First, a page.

You’re looking at the ultimate human life-support system—a menu of contraptions needed to stay alive no matter how your body betrays you. Heart failing? You’re covered. Lost kidney function? Here’s a dialysis machine to the rescue. There’s just one thing missing: a human.
The Immortal, by Israeli-born designer Revital Cohen, is a collection of life-support machines rigged to keep each other, not a person, alive. Tubes and electric cords connect to create a closed loop through a heart-lung machine, a dialysis machine, an infant incubator, a mechanical ventilator, and an intraoperative cell salvage apparatus (a sort of washing machine for your blood). Salt water pumps through the system like blood, and even maintains a "healthy" composition, thanks to continuous infusions of oxygen and minerals. An EEG monitors The Immortal’s artificial heartbeat.
Constructing this 21st-century Frankenstein’s monster was no small challenge. First, Cohen had to find the equipment, which took more than a year of research, scouting medical sites and cold-calling hospitals. "Some of these machines are way over the £100,000 region and not easy to find," she tells Co.Design. "I ended up buying a few parts in medical equipment auctions, convincing hospital technicians to let me take redundant, out-of-date equipment and had parts donated by generous medical companies."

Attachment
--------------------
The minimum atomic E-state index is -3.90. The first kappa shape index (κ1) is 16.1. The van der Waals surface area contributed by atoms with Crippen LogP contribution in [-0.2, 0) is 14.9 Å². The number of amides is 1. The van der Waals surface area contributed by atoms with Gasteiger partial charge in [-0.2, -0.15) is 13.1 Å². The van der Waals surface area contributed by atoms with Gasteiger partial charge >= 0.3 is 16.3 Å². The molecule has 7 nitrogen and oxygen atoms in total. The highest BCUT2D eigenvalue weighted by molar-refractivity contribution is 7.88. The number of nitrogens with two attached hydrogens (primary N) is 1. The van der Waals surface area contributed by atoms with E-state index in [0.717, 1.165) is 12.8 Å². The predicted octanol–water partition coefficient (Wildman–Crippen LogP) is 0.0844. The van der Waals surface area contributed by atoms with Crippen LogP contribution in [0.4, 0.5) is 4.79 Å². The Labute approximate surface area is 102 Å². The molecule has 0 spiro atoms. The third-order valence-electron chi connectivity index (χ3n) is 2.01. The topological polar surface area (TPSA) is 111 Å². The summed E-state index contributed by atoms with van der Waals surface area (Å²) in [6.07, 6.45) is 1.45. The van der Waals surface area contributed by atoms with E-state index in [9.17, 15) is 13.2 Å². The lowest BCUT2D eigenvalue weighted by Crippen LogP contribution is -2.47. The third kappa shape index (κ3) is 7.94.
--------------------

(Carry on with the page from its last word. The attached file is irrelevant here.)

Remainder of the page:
Then she had to make all the disparate computers talk to each other. "These machines are really intelligent, operate in very closed systems, and are made to perform an incredibly specific task," she says. "In order to build the circuit they had to be dumbed down and reconfigured to get them up and running while connected to each other and not to a human body."
You can probably guess the message here. Much as Mary Shelley’s Frankenstein was a parable about the dark consequences of the Industrial Revolution, The Immortal tackles medical technology in the age of Dolly the sheep. "The Immortal investigates human dependence on electronics, the desire to make machines replicate organisms and our perception of anatomy as reflected by biomedical engineering," Cohen writes in her artist’s statement.
Now for the really important question: Is The Immortal, well, immortal? "Theoretically, if the disposables are changed regularly, then maybe," Cohen tells us. "However, this experiment is unprecedented and constantly unpredictable. I wouldn’t dare give a warranty." Unpredictable? Warranty-free? This thing sounds more and more human by the minute.
Read more about Cohen’s work here.
[Images courtesy of Revital Cohen]